In Ass’n of Irritated Residents v. United States EPA (9th Cir. 2012) 686 F.3d 668, the Ninth Circuit granted a petition challenging federal Environmental Protection Agency’s (EPA) decision to approve the 2003 SIP Revision on each of the three grounds alleged by the Petitioner. Specifically, Petitioner alleged (1)EPA’s failure to order California to submit a revised attainment plan for the South Coast after it disapproved the 2003 Attainment Plan was arbitrary and capricious; (2) EPA’s approval of PEST-1 violates the Clean Air Act because the control strategy adopted by the state lacks enforceable commitments; and (3) EPA violated the Act by failing to require transportation control measures to combat the increase in vehicle miles traveled (VMT). In this blog, we address the Court’s holding as to this third issue.
The Los Angeles-South Coast Air Basin is classified as an extreme non-attainment area for ozone as defined by the Federal Clean Air Act (Act). The Act contains requirements applicable to nonattainment areas, depending on the severity of the ozone problem in the area. (42 U.S.C. §§ 7511-7511f.) One of the requirements for nonattainment areas is to develop enforceable transportation strategies and control measures “to offset any growth in emissions from growth in vehicle miles traveled . . . and to attain reduction in motor vehicle emissions as necessary.” (Id. § 7511a(d)(1)(A).) Suggested transportation control measures include programs for improved public transit, restrictions of certain lanes for high occupancy vehicles, and programs for secure bicycle storage facilities. (Id. § 7408(f)(1)(A).) In California’s 2003 SIP Revision, the state concluded that no transportation control measures were required based on California’s demonstration that there would be no growth in aggregate vehicle emissions. The Federal Environmental Protection Agency (EPA) agreed.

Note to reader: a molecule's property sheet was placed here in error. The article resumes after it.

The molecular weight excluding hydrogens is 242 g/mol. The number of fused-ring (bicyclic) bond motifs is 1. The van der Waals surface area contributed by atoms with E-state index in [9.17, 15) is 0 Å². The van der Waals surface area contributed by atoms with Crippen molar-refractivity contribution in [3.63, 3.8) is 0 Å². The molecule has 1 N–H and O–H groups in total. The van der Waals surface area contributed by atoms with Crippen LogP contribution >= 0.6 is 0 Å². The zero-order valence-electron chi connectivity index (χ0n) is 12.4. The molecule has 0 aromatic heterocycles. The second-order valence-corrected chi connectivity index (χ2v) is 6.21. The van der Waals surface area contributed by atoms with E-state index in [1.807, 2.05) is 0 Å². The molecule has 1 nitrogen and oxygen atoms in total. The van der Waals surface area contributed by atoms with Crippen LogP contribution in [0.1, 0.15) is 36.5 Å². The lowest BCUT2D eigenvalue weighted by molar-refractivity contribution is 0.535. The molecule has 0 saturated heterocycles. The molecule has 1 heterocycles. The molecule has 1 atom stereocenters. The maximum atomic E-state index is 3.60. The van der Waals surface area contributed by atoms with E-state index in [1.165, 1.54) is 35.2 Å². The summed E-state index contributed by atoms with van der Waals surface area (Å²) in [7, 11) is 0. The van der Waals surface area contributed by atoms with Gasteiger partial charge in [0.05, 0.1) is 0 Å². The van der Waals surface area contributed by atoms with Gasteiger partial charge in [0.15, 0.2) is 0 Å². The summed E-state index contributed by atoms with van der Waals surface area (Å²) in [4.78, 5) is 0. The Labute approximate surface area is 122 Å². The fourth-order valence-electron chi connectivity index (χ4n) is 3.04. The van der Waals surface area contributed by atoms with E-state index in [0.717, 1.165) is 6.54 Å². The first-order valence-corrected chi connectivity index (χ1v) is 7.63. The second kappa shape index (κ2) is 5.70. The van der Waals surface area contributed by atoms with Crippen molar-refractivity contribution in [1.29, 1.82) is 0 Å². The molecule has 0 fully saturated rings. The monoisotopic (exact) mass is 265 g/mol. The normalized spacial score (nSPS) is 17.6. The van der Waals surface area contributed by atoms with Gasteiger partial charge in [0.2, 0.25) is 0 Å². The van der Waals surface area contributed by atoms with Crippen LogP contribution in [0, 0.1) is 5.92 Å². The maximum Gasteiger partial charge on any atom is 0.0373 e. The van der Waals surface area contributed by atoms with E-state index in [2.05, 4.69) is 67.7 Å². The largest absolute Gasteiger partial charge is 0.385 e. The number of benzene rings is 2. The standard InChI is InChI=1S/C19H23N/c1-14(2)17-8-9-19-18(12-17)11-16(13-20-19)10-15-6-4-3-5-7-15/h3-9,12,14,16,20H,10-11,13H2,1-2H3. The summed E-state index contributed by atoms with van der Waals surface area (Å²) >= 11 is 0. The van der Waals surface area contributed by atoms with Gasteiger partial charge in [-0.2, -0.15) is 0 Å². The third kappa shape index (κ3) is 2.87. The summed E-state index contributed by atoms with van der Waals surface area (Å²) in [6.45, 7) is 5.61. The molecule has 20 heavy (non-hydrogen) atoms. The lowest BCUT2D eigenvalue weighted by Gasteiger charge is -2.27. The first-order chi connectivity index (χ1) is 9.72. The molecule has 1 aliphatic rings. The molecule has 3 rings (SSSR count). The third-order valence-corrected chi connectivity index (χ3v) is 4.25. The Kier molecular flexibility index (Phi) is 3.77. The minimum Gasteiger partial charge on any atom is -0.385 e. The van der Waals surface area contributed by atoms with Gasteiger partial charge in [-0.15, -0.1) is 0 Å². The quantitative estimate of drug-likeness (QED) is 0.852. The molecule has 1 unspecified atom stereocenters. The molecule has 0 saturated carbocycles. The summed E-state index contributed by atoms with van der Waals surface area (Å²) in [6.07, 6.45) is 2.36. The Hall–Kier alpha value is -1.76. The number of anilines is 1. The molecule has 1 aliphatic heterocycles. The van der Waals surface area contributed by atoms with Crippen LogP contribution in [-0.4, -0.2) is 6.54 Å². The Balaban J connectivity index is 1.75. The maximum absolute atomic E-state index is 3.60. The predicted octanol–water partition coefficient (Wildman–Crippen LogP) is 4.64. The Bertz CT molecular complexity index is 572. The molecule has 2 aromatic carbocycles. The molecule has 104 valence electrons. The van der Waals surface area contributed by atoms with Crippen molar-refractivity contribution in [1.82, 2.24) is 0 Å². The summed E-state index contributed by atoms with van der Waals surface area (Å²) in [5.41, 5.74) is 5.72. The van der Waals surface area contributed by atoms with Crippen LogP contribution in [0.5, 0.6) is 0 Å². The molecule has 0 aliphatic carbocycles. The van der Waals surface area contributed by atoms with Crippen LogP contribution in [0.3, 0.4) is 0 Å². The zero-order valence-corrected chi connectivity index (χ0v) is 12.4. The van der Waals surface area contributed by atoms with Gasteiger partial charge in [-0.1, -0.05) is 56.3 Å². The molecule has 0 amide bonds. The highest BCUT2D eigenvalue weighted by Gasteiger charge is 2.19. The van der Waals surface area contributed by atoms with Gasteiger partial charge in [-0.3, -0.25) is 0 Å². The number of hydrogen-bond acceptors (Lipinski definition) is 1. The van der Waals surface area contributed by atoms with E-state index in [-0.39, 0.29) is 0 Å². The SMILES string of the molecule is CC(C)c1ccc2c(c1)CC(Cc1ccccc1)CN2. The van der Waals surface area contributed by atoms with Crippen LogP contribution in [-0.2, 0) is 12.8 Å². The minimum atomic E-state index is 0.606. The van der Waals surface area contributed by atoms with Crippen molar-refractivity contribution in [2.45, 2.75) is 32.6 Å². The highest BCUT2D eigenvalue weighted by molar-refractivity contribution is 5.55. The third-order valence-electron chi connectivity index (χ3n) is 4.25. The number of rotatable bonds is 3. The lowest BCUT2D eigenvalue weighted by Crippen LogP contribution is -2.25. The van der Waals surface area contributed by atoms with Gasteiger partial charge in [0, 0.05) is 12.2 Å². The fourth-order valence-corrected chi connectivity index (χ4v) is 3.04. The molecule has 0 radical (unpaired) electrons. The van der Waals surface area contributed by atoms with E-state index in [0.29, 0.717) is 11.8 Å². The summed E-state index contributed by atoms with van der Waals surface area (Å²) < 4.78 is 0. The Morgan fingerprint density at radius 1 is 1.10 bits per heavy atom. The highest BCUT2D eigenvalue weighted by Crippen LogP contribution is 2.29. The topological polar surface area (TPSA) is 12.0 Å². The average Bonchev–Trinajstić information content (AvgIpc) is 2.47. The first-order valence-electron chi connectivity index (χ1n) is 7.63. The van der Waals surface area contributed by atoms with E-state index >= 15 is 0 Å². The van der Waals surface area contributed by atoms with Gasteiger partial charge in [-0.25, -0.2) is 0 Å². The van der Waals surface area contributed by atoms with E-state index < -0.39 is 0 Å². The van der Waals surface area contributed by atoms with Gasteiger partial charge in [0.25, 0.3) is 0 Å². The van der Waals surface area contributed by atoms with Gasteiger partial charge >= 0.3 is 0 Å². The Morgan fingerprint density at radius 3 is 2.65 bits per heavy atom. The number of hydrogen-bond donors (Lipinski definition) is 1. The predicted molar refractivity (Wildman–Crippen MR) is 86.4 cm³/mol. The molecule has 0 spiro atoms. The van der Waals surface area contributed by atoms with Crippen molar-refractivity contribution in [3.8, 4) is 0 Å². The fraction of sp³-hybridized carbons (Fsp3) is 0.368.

In the litigation, all parties agreed that in the Los Angeles-South Coast Air Basin aggregate motor vehicle emissions are, and will continue to, decrease consistent with the Act notwithstanding the fact that VMTs are projected to increase by approximately 30%. The question before the Court was the meaning behind the statutory requirement for transportation strategies and control measures “to offset any growth in emissions from growth in vehicle miles traveled . . . and to attain reduction in motor vehicle emissions as necessary.” (Id. § 7511a(d)(1)(A).) The EPA argued that the Act only required a State to establish that aggregate vehicular emissions will decrease and that, as long as such reductions are established, VMTs may continue to increase. The Court disagreed. The Court explained that the statute’s use of the word “growth” in reference to both “emissions” and “vehicle miles traveled” suggests two baselines: one pegged to changes in emissions and the other pegged to changes in VMT. While the Court concluded there is no ambiguity in the statutory provision that requires consulting legislative history to reject the EPA’s contrary interpretation, the Court nevertheless undertook a review of the legislative history and concluded that it too supported the Court’s interpretation. The Court, thus, held “[b]ecause the statutory language, clearly supported by legislative history, demonstrates that Congress has spoken directly to the question at issue, we do not owe deference to EPA’s interpretation….”
For severe nonattainment areas a State must require transportation control measures to address increases in both aggregate emissions level and VMTs.
Written By: Tina Thomas and Chris Butcher
For questions relating to this blog post or any other California land use, environmental and/or planning issues contact Thomas Law Group at (916) 287-9292.
The information presented in this article should not be construed to be formal legal advice by Thomas Law Group, nor the formation of a lawyer/client relationship. Readers are encouraged to seek independent counsel for advice regarding their individual legal issues.
Leave a Reply